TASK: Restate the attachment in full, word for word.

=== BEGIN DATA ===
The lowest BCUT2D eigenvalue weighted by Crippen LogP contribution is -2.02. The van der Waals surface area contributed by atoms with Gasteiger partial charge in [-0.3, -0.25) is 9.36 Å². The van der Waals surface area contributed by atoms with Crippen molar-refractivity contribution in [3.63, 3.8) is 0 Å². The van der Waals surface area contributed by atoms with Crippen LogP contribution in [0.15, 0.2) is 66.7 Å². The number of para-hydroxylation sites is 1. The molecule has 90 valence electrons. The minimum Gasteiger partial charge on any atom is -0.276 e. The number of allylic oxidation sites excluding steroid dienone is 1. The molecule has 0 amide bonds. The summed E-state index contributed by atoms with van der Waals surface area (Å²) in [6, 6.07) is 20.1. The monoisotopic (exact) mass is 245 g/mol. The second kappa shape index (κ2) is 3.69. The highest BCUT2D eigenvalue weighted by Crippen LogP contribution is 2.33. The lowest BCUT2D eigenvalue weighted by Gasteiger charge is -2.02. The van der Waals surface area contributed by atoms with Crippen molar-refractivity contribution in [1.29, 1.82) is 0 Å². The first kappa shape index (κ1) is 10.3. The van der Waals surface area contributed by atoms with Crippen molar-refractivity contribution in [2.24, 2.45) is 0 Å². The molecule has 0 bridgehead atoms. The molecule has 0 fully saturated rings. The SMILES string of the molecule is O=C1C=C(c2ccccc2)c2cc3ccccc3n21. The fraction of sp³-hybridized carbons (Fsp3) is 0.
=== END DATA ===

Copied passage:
The lowest BCUT2D eigenvalue weighted by Crippen LogP contribution is -2.02. The van der Waals surface area contributed by atoms with Gasteiger partial charge in [-0.3, -0.25) is 9.36 Å². The van der Waals surface area contributed by atoms with Crippen molar-refractivity contribution in [3.63, 3.8) is 0 Å². The van der Waals surface area contributed by atoms with Crippen LogP contribution in [0.15, 0.2) is 66.7 Å². The number of para-hydroxylation sites is 1. The molecule has 90 valence electrons. The minimum Gasteiger partial charge on any atom is -0.276 e. The number of allylic oxidation sites excluding steroid dienone is 1. The molecule has 0 amide bonds. The summed E-state index contributed by atoms with van der Waals surface area (Å²) in [6, 6.07) is 20.1. The monoisotopic (exact) mass is 245 g/mol. The second kappa shape index (κ2) is 3.69. The highest BCUT2D eigenvalue weighted by Crippen LogP contribution is 2.33. The lowest BCUT2D eigenvalue weighted by Gasteiger charge is -2.02. The van der Waals surface area contributed by atoms with Crippen molar-refractivity contribution in [1.29, 1.82) is 0 Å². The first kappa shape index (κ1) is 10.3. The van der Waals surface area contributed by atoms with Crippen molar-refractivity contribution in [2.24, 2.45) is 0 Å². The molecule has 0 bridgehead atoms. The molecule has 0 fully saturated rings. The SMILES string of the molecule is O=C1C=C(c2ccccc2)c2cc3ccccc3n21. The fraction of sp³-hybridized carbons (Fsp3) is 0.